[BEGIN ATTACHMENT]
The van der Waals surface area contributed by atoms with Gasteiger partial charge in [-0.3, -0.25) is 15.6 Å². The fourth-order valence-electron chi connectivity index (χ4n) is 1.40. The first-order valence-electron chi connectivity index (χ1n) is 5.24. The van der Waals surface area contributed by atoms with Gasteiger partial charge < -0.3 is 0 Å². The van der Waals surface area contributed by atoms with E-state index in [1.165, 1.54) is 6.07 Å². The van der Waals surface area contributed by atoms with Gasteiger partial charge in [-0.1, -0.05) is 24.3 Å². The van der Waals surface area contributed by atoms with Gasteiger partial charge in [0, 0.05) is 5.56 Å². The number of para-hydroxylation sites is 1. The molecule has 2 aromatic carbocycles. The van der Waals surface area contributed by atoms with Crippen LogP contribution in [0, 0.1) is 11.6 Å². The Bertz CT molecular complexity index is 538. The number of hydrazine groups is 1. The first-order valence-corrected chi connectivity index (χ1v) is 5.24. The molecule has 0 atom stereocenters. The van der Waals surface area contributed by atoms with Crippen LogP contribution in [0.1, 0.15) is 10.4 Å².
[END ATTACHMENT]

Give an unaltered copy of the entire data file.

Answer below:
The van der Waals surface area contributed by atoms with Gasteiger partial charge in [-0.3, -0.25) is 15.6 Å². The fourth-order valence-electron chi connectivity index (χ4n) is 1.40. The first-order valence-electron chi connectivity index (χ1n) is 5.24. The van der Waals surface area contributed by atoms with Gasteiger partial charge < -0.3 is 0 Å². The van der Waals surface area contributed by atoms with E-state index in [1.165, 1.54) is 6.07 Å². The van der Waals surface area contributed by atoms with Gasteiger partial charge in [-0.1, -0.05) is 24.3 Å². The van der Waals surface area contributed by atoms with Gasteiger partial charge in [0, 0.05) is 5.56 Å². The number of para-hydroxylation sites is 1. The molecule has 2 aromatic carbocycles. The van der Waals surface area contributed by atoms with Crippen LogP contribution in [0, 0.1) is 11.6 Å². The Bertz CT molecular complexity index is 538. The number of hydrazine groups is 1. The first-order valence-corrected chi connectivity index (χ1v) is 5.24. The molecule has 0 atom stereocenters. The van der Waals surface area contributed by atoms with Crippen LogP contribution in [0.1, 0.15) is 10.4 Å².